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Life in the Fast Aisle
by Margie Cubertson

I hate the fact that my mother could comparison shop in the grocery store. She was good, seemed to come by it naturally. I am not so blessed.

Certainly some genetic snafu has taken place.

Not one to give up, I still try. Yesterday, I went to Kruger’s armed with a satchel full of newspapers, a large notebook, several calculators and some prayer beads. I proceeded to aisle three and set up camp. I was soon joined by several curious shoppers. After just a few minutes they were hooked.

Electricity was in the air, "Could you pass me the gourmet cleansers section from the Herald?" "Anybody want the absolutely-no-nutritional-value page?" "Hey, who cut out all the toilet paper coupons?"

I've come to find that one can meet truly fascinating people on the floor of the grocery store. But, stick with aisle three; never aisle seven--those people are weird.

Just as we were rounding the last corner of the store, the announcement came, "Attention Kruger shoppers, the store will be closing in 10 minutes". Oh no. I guess I never realized how many groceries seventeen people need.

Today this is no longer a problem. I have a system. Read on.

Margie’s Fail-Proof System for Comparison Shopping™

1. Buy one of everything you have ever bought or could ever imagine buying. Mark each item with a fancy marker: put down the price, the store, purchase date, item's weight when fresh.

2. Do not forget to take pictures of the items and attach the pic to the item. This is important in produce, as your sample avocado will eventually look like a large piece of tar and you may mistake it for that month-old chile you stepped on while baking brownies last night.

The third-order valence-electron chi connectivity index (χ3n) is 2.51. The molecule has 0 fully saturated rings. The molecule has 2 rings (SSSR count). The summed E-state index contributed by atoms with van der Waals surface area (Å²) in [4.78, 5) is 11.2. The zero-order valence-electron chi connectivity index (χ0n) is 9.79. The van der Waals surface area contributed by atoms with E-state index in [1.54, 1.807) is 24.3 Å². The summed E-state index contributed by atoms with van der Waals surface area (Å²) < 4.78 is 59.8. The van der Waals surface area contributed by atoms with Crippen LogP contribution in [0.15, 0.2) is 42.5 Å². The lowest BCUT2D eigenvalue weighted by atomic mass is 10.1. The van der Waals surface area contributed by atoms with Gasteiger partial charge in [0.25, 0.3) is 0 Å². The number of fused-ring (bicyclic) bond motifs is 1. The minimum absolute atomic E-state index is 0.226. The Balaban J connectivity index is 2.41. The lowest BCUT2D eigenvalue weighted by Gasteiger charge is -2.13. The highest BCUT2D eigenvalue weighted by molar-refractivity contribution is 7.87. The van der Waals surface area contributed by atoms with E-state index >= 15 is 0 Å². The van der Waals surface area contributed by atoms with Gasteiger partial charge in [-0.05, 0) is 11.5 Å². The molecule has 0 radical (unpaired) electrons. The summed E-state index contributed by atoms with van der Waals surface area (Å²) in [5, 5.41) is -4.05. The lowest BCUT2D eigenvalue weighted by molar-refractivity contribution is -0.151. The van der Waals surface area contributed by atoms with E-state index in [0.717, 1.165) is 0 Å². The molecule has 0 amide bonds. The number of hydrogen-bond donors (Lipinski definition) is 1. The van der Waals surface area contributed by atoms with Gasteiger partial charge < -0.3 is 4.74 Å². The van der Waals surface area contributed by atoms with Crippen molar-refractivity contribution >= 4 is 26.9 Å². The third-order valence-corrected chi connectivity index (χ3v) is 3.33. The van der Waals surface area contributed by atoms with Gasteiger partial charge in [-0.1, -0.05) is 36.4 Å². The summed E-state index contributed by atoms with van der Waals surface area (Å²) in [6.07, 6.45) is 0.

3. Get a large, refrigerated filing cabinet. About 7 X 8 feet in size should do.

4. Alphabetize your items, but don't double-alphabetize. It would really be embarrassing to search for your sample tomato, looking for it under the vegetable file, when you discover that the tomato should really be in the fruit subfile.

5. Repeat this process on the fifteenth of each month at every grocery store in your area. Do this for twelve consecutive months.

6. Once you get this system in order, all you’ll have to do is hook your filing cabinet up to your trailer hitch and let it roll behind your car as you drive to the store.

By the end of the year you will have a scratch and sniff version of what my mother held in her head: an example of all the food items you would ever be interested in buying...the WORLD at your fingertips. If this system is maintained for three generations or more, you will have a filing cabinet worthy of the Smithsonian...or the neighborhood nuclear waste dump site.

We might even be able to market this. Sign up three friends, teach them the system and then ask those three friends to sign up three of their friends. This thing could become big, really big.